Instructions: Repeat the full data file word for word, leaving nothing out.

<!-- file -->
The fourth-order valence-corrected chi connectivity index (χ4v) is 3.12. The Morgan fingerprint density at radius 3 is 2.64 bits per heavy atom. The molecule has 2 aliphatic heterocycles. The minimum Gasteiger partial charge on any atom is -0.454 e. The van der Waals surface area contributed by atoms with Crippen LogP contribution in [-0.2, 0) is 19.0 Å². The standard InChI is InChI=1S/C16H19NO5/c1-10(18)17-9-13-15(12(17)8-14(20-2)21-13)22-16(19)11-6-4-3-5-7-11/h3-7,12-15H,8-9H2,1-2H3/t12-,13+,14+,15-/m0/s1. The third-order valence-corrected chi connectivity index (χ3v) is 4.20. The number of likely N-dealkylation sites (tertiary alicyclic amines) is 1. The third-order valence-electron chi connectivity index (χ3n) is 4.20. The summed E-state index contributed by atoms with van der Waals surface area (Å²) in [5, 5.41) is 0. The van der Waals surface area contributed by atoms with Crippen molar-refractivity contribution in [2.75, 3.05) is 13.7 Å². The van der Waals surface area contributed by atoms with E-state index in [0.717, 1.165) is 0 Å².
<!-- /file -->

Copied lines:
The fourth-order valence-corrected chi connectivity index (χ4v) is 3.12. The Morgan fingerprint density at radius 3 is 2.64 bits per heavy atom. The molecule has 2 aliphatic heterocycles. The minimum Gasteiger partial charge on any atom is -0.454 e. The van der Waals surface area contributed by atoms with Crippen LogP contribution in [-0.2, 0) is 19.0 Å². The standard InChI is InChI=1S/C16H19NO5/c1-10(18)17-9-13-15(12(17)8-14(20-2)21-13)22-16(19)11-6-4-3-5-7-11/h3-7,12-15H,8-9H2,1-2H3/t12-,13+,14+,15-/m0/s1. The third-order valence-corrected chi connectivity index (χ3v) is 4.20. The number of likely N-dealkylation sites (tertiary alicyclic amines) is 1. The third-order valence-electron chi connectivity index (χ3n) is 4.20. The summed E-state index contributed by atoms with van der Waals surface area (Å²) in [5, 5.41) is 0. The van der Waals surface area contributed by atoms with Crippen molar-refractivity contribution in [2.75, 3.05) is 13.7 Å². The van der Waals surface area contributed by atoms with E-state index in [0.717, 1.165) is 0 Å².